Wednesday, 14 November 2012

Writing Joss

Ugh.

It's late and I've really only spent about two hours at home today. Despite being able to account for where the rest of my time went (chiefly work and running Amos to/from rehearsals for Les Misérables) I'm feeling distinctly short-changed--I had a highly productive day thinking about things while I mopped floors, but now that I've the time/space to work on/write about said ideas I just want to go to bed.

:\

Better keep this short...

Yesterday evening I encountered an article on the 10th Anniversary Firefly reunion which mentioned an episode Joss Whedon had conceived where one character gets gang-raped. There was a lot of blowback in the comments with many people being spun-out/sicked by the thought that their beloved Bard II could consider addressing such a taboo subject.

All the noise got me thinking about the why behind rape being the general taboo it is in film/tv (unless it's torture-porn of course, in which case people seem to shrug and say "Well, it's a part of the genre, what did you expect?"). While I'm not going to really delve into my thought processes in this (almost finished) post (because I'm trying to keep things short and because I'm still making my mind up about some things) I will say that my ponderances have inspired me to write to Joss Whedon and ask about his reasons/justifications/thoughts behind wanting to explore said dark subject matter. I don't know what (if any) response I'll get, but as a novice writer looking to hone my craft I figure it's worth a shot.

Not that I'm doing that now now, of course. Now now I'm publishing this post and going to bed.

Mmm. Sleep. ^_^

2 comments:

  1. First, Joss has never hesitated going to very dark places in his writing. His balanced mix of humor, drama and action often distract the viewers from just how dark things actually are; but it is there. He kills off main characters regularly, and it isn’t hard to argue that the whole series “Dollhouse” is about sexual slavery.

    However having said that, Joss never does plot for the sake of plot. I’ve heard both Tim Minear and Jane Espenson talk extensively about what they learned from Joss, and both said that the biggest point is that everything is done in service of the characters, never for its own sake. So it is safe to assume that Joss didn’t come up with this story because he wanted to talk about gang rape – he did it because it was a way to move the characters in a specific direction. So the question that needs to be asked is: What did Joss plan to accomplish for the characters by the gang rape story (which, to be clear, would be done off-screen. The viewer would understand what would have happened but would not have seen it).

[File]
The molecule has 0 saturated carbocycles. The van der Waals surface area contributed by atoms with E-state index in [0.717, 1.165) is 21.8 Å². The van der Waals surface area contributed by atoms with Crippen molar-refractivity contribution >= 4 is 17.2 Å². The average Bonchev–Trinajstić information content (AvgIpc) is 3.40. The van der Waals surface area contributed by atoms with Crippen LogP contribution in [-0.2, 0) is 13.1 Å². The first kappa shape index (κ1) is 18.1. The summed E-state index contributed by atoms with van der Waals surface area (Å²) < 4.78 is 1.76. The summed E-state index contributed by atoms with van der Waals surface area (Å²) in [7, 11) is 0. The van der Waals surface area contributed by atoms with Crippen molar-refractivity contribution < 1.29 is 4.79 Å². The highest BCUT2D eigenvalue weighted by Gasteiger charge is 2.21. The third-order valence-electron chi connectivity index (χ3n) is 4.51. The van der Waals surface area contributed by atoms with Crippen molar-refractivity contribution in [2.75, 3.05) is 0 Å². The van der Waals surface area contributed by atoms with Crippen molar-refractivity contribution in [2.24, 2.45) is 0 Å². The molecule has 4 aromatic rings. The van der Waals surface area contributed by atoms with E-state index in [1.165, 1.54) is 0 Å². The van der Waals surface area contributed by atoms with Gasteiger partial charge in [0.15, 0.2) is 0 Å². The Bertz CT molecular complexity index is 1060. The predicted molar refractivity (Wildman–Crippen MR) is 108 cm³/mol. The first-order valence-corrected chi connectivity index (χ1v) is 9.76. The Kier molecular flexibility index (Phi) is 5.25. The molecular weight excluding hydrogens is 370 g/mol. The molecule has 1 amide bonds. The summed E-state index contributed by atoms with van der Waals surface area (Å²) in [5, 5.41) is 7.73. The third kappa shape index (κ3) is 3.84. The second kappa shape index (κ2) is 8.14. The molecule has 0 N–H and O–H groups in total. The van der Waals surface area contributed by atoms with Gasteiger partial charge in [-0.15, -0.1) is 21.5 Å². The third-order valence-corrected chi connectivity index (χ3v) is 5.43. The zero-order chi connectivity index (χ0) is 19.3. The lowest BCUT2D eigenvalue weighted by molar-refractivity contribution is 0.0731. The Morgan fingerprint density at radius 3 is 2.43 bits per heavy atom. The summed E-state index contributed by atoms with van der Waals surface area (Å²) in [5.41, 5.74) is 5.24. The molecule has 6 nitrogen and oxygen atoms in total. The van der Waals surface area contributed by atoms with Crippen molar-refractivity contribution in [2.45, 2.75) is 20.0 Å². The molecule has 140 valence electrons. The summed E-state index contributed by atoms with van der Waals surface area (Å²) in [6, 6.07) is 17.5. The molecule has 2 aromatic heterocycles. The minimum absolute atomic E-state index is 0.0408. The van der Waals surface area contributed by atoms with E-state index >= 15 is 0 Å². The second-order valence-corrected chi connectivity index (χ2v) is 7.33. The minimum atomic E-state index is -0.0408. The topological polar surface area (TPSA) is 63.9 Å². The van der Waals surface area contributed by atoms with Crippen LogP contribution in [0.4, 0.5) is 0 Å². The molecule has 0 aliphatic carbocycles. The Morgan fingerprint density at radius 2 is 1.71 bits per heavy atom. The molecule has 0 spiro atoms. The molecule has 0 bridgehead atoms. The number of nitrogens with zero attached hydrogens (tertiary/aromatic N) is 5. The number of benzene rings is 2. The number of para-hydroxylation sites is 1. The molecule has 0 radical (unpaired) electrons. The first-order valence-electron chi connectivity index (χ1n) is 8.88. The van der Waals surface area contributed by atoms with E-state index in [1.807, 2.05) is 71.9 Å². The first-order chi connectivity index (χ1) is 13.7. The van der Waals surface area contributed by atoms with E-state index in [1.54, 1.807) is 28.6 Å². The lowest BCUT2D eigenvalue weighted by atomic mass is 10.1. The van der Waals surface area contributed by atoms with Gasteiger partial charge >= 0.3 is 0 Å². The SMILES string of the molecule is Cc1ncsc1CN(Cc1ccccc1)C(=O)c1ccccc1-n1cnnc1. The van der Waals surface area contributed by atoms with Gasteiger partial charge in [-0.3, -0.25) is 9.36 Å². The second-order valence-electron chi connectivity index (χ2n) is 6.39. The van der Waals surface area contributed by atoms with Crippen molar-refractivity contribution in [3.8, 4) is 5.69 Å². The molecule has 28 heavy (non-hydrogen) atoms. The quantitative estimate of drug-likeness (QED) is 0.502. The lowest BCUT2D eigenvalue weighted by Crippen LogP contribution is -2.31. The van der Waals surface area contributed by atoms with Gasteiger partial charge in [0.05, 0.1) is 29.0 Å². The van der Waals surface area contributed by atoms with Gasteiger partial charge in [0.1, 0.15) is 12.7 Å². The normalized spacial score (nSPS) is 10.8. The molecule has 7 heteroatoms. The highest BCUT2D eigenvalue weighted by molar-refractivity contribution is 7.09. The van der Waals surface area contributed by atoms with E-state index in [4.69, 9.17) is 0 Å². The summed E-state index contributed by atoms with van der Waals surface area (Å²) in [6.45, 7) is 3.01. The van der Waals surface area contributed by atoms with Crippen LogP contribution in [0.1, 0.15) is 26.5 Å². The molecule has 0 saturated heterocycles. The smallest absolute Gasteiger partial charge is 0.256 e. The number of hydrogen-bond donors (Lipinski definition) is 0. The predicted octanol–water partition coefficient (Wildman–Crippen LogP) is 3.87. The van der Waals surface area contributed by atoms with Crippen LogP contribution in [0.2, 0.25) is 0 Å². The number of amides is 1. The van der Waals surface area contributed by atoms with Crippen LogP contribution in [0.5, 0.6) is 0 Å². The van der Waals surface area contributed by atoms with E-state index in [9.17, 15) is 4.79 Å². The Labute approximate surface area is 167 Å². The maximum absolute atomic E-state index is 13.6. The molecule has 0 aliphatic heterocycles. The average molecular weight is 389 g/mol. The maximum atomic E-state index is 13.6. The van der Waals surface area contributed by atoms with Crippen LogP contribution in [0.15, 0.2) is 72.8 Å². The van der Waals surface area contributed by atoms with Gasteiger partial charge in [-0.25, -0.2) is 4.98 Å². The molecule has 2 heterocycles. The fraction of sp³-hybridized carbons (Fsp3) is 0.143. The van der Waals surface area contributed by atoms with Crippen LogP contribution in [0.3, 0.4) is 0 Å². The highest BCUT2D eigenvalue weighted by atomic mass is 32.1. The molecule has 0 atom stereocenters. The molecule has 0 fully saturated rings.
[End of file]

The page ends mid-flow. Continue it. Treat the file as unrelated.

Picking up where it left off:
Part of the answer was in the same special and noted in the article. Mal has always treated Inara poorly because of her profession (essentially a call-girl). Yes there was a connection between the two; but Mal clearly had issues with the idea that Inara was a sex worker and wouldn’t let her forget it. What they said (and is in the article) was that this event would be a turning point for Mal’s view of Inara. To see that sex was taken from her by force as opposed to given by her consensually would have helped Mal get past his issues with her profession and just see her as a woman in need.

    While not mentioned in the show, my guess would also be that Joss would have used it to change Inara as well. Would she still feel the same way about being a “Companion” after having men force themselves on her? There is certainly a lot of places Joss could have gone with her character development based on such an incident.

    Again, the main lesson of the Joss school of writing is always focus on the character arcs and then come up with stories that support and justify the characters movement along those arcs. You can go as light or dark as you want and use any plot point as long as it keeps your characters in motion in the direction you want them to go; but NEVER use a story or plot device for its own sake.

    ReplyDelete
  2. So to be clear, here is what *I* imagine from what I understand of Joss's method:

    Joss found himself with 2 "problems":
    1) He needed some kind of inciting incident to allow Mal to get past Inara being a sex worker and to allow him to really see her as a woman.

    2) He felt Inara was just a bit too comfortable in her role as Companion and that she would be a more interesting character if she was struggling more with that.

    The proposed episode was then a good solution to both problems.

    ReplyDelete

Comments are currently unmoderated as an experiment in behavioral psychology.